In the context of the maximum likelihood framework of the invention, we wish to maximize the likelihood of an observation O=o_{1 }. . . o_{T }with regard to the model λ. This may be done by iteratively maximizing the auxiliary function Q (below), where λ is the current model at the iteration and {circumflex over (λ)} is the estimated model . We have:

As a preliminary approximation, we might want to carry out a maximization with regards to the means only. In the context where the probability P is given by a set of HMMs, we obtain the following:

where:

h(o_{t}, s)=(o_{t}−{circumflex over (μ)}_{m} ^{(s)})^{T}C_{m} ^{(s)−1}(o_{t}−{circumflex over (μ)}_{m} ^{(s)})

and let:

o_{t }be the feature vector at time t

C_{m} ^{(s)−1 }be the inverse covariance for mixture gaussian m of state s

{circumflex over (μ)}_{m} ^{(s) }be the approximated adapted mean for state s, mixture component m

γ_{m} ^{(s)}(t) be the P(using mix gaussian m|λ,o_{t }

Suppose the gaussian means for the HMMs of the new speaker are located in eigenspace. Let this space be spanned by the mean supervectors {overscore (μ)}_{j }with j=1 . . .E,

where {overscore (μ)}_{m} ^{(s)}(j) represents the mean vector for the mixture gaussian m in the state s of the eigenvector (eigenmodel) j.

Then we need:

The {overscore (μ)}_{j }are orthogonal and the w_{j }are the eigenvalues of our speaker model. We assume here that any new speaker can be modeled as a linear combination of our database of observed speakers. Then

with s in states of λ, m in mixture gaussians of M.

Since we need to maximize Q, we just need to set

(Note that because the eigenvectors are orthogonol,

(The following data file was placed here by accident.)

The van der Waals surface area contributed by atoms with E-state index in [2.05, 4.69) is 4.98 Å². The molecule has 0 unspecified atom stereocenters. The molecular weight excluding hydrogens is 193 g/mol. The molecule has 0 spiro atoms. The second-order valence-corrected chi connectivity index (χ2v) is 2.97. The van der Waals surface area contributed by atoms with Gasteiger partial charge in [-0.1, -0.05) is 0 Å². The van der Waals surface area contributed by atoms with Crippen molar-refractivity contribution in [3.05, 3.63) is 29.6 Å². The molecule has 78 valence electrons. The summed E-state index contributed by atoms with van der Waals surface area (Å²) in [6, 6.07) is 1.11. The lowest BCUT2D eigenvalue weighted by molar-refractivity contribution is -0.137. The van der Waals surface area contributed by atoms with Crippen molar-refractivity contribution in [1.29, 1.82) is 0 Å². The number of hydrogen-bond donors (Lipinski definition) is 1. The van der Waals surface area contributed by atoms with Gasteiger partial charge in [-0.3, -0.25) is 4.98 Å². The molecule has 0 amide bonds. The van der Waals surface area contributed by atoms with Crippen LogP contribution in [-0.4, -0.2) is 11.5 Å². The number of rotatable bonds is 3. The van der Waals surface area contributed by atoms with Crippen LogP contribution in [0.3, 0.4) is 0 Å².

Hence we have

Computing the above derivative, we have:

from which we find the set of linear equations

While the invention has been described thus far as a speaker adaptation technique, the techniques can be readily extended to environment adaptation. Many speech recognition systems are quite sensitive to environmental conditions, such as microphone placement, room acoustics, background noise, and audio signal channel quality, for example. The eigenvectors can be used to model different speaking environments, just as they are used to model different speakers.

In most instances it is desirable to accommodate the needs of both speaker adaptation and environment adaptation. To do this we simply need to insure that the training speakers are recorded in a wide variety of environments. To obtain good performance, the number of training speakers and number of eigenvoices retained may need to be larger than is necessary for eigenvoice adaptation in a quiet environment. Otherwise, the procedure is the same as described above.

To construct a speaker independent system that adapts to the environment, but not to the speaker, a slight modification to the above technique is used. First, train E speaker independent models, where E is the number of different environments in the training data.

Each of the E models is trained on many different speakers in the same environment. Ideally, the E different recording environments will be as diverse as possible. Then, the egenvoice procedure is carried out as described above. In this case, the eigenvoice vectors will represent the components of variation between environments. Thus the first eigenvector may or may not represent the male-female dimension as it did in the speaker adaptation example.

While the invention has been described in its presently preferred embodiment, it will be appreciated that the invention can be adapted to a variety of different uses. Accordingly, the preceding examples are intended to teach the concepts of the invention without limitation upon the scope of the appended claims.

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Classifications

U.S. Classification | 704/239, 704/236, 704/231, 704/E15.011 |

International Classification | G10L15/06 |

Cooperative Classification | G10L15/07 |

European Classification | G10L15/07 |